Then there was the hypocrisy factor. Grothman claims to be a conservative, against state interference with local decisions. But apparently that doesn't apply to Madison. He wants to tell us how to clear our streets after a snowstorm.
Finally, there's the issue of competence. Grothman's been in the Legislature for 17 years and his only notable accomplishment is authoring an amendment that sullied our state constitution by denying people of the same sex who love each other the right to get married. He's never managed a thing, never made a tough call under pressure after a short night's sleep.
So I'm thinking to myself: A guy who hasn't demonstrated an ability to walk and chew gum at the same time is telling me how to run my city? Really?
His fellow Madison-basher in the lower house is Rep. Steve Nass, Republican of Whitewater. Nass has spent a full two decades in the Legislature. His specialty is to beat up on the University of Wisconsin, but he took time out this spring to issue a press release attacking Madison for installing some pavement markings called a "bike box."
According to Nass, this is just part of the liberal, anti-car agenda. It starts with a little pavement marking and before you can say "euro" we're all sitting in cafes drinking small cups of really strong coffee, wearing berets and talking about Kafka and soccer.
Nass' solution, of course, was to propose more top-down legislation from the state telling local governments how to mark their streets.
I know it's not unusual for politicians to try to score cheap political points by running against "Washington" or "Madison." I suppose in North Dakota they run against those elitist clowns in snotty Bismarck. But in recent years, the anti-Madison streak in state politics has become more visceral and destructive, and I think I know why.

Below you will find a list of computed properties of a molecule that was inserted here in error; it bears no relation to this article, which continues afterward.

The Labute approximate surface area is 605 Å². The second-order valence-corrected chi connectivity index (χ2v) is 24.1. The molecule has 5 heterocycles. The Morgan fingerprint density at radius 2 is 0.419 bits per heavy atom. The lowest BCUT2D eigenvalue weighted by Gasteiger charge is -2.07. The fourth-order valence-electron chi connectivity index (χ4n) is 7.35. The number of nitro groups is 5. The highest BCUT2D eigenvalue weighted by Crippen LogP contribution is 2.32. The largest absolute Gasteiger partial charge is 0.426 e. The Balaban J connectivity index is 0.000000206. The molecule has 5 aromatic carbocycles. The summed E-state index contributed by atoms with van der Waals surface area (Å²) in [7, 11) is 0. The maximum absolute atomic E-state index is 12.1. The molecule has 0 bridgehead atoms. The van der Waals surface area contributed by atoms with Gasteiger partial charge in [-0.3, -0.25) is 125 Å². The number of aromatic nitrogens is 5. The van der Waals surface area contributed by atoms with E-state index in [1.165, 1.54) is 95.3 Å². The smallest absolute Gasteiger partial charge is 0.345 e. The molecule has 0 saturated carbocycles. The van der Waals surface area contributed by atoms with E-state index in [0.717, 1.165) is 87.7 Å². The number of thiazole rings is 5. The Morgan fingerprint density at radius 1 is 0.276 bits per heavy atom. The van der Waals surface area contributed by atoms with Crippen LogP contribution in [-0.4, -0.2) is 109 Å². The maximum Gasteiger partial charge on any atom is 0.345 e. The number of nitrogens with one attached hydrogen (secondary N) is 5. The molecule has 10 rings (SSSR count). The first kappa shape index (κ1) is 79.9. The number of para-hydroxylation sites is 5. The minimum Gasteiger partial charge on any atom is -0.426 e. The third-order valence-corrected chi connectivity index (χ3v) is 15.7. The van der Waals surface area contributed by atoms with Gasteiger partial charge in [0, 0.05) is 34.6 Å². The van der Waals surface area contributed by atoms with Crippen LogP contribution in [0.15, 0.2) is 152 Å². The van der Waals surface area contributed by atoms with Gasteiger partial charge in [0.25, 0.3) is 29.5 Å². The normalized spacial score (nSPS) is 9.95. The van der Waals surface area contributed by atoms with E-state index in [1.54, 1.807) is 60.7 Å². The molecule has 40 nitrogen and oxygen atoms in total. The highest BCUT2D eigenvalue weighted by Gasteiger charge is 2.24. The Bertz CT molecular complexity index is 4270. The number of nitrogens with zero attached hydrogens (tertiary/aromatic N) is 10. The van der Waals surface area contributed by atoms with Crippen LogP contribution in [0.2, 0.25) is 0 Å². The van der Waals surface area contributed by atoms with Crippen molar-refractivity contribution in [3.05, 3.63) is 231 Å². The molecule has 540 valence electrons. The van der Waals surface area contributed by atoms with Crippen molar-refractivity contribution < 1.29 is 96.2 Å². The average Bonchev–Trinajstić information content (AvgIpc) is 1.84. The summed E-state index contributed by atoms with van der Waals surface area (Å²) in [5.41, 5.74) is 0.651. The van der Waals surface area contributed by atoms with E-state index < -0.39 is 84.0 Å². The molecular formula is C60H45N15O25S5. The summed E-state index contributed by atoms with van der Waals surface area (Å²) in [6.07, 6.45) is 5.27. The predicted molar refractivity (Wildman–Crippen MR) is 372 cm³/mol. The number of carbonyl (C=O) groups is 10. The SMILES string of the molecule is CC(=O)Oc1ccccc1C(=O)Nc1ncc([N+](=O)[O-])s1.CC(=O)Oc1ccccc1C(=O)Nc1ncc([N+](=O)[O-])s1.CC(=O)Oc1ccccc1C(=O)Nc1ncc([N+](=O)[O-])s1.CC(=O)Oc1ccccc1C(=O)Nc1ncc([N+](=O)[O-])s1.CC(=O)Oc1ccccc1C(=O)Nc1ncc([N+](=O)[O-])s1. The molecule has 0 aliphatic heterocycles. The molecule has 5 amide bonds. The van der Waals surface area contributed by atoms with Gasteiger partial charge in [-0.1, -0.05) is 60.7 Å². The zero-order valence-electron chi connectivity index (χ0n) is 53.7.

In the summer of 2008, on a long flight back from a trip to Europe, I read a book called Caught in the Middle by a retired journalist named Richard Longworth. It made an impression on me, in part because of how true it rang and in part because of where I was at the time.
Coming back from a trip to our sister city of Freiburg, Germany, with vacation stops in Nice and Paris, I got a sense of what it feels like to be part of the modern, global economic reality. (I know that last sentence will drive right-wingers crazy, but we really do have a lot to learn from Europe and the rest of the world. Our insular, America First attitude is hurting our ability to compete in a global economy.)
Longworth writes about the predicament of the Midwest. He argues that our agricultural economy depends on labor costs that can't work unless we embrace the inexpensive labor provided by immigrants. He also says our industrial economy is based on an archaic model of medium-sized cities focused on jobs related to the auto industry.
The economic future, Longworth says, is in the big cities where people from different backgrounds, educations and life experiences can mix it up and create new products. Medium-sized cities and agricultural communities have a much harder time making themselves viable in the new economy.
Chicago is the prototype of the successful economy because of its size, trade center economy, transportation hub and major universities. But throughout his book Longworth carves out an exception for smaller cities like Madison. University towns tend to do well in the new, ideas-based economy because they are idea factories.